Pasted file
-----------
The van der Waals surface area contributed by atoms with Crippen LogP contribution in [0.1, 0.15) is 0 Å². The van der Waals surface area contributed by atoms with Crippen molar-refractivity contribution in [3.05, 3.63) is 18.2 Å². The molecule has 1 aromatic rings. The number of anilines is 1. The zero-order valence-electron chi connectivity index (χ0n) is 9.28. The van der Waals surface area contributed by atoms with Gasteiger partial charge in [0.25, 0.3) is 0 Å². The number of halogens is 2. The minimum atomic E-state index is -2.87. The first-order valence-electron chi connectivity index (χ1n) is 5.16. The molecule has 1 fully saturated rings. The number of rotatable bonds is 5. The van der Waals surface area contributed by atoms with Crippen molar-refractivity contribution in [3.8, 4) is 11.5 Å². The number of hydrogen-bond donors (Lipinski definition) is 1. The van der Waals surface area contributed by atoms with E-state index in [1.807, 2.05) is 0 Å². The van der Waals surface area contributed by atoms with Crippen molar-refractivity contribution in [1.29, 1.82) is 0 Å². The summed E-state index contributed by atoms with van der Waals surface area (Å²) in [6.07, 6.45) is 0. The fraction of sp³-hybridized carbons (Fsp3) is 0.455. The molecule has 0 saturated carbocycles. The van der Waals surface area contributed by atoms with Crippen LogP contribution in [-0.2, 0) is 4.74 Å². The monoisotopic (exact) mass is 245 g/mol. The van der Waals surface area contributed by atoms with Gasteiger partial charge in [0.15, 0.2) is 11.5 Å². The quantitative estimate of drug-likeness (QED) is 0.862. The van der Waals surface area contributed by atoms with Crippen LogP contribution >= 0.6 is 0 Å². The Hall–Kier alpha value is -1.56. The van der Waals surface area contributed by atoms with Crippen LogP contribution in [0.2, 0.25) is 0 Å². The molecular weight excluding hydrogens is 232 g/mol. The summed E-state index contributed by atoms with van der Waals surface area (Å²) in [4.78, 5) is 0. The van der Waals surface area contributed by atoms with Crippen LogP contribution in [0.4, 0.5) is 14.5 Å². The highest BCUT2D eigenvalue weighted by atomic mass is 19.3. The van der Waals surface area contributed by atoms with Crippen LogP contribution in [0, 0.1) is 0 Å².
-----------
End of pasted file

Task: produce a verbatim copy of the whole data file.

The van der Waals surface area contributed by atoms with Crippen LogP contribution in [0.1, 0.15) is 0 Å². The van der Waals surface area contributed by atoms with Crippen molar-refractivity contribution in [3.05, 3.63) is 18.2 Å². The molecule has 1 aromatic rings. The number of anilines is 1. The zero-order valence-electron chi connectivity index (χ0n) is 9.28. The van der Waals surface area contributed by atoms with Gasteiger partial charge in [0.25, 0.3) is 0 Å². The number of halogens is 2. The minimum atomic E-state index is -2.87. The first-order valence-electron chi connectivity index (χ1n) is 5.16. The molecule has 1 fully saturated rings. The number of rotatable bonds is 5. The van der Waals surface area contributed by atoms with Crippen molar-refractivity contribution in [3.8, 4) is 11.5 Å². The number of hydrogen-bond donors (Lipinski definition) is 1. The van der Waals surface area contributed by atoms with E-state index in [1.807, 2.05) is 0 Å². The van der Waals surface area contributed by atoms with Crippen molar-refractivity contribution in [1.29, 1.82) is 0 Å². The summed E-state index contributed by atoms with van der Waals surface area (Å²) in [6.07, 6.45) is 0. The fraction of sp³-hybridized carbons (Fsp3) is 0.455. The molecule has 0 saturated carbocycles. The van der Waals surface area contributed by atoms with Crippen LogP contribution in [-0.2, 0) is 4.74 Å². The monoisotopic (exact) mass is 245 g/mol. The van der Waals surface area contributed by atoms with Gasteiger partial charge in [0.15, 0.2) is 11.5 Å². The quantitative estimate of drug-likeness (QED) is 0.862. The van der Waals surface area contributed by atoms with Crippen LogP contribution >= 0.6 is 0 Å². The Hall–Kier alpha value is -1.56. The van der Waals surface area contributed by atoms with Crippen LogP contribution in [0.2, 0.25) is 0 Å². The molecular weight excluding hydrogens is 232 g/mol. The summed E-state index contributed by atoms with van der Waals surface area (Å²) in [4.78, 5) is 0. The van der Waals surface area contributed by atoms with Crippen LogP contribution in [0.4, 0.5) is 14.5 Å². The highest BCUT2D eigenvalue weighted by atomic mass is 19.3. The van der Waals surface area contributed by atoms with Crippen LogP contribution in [0, 0.1) is 0 Å².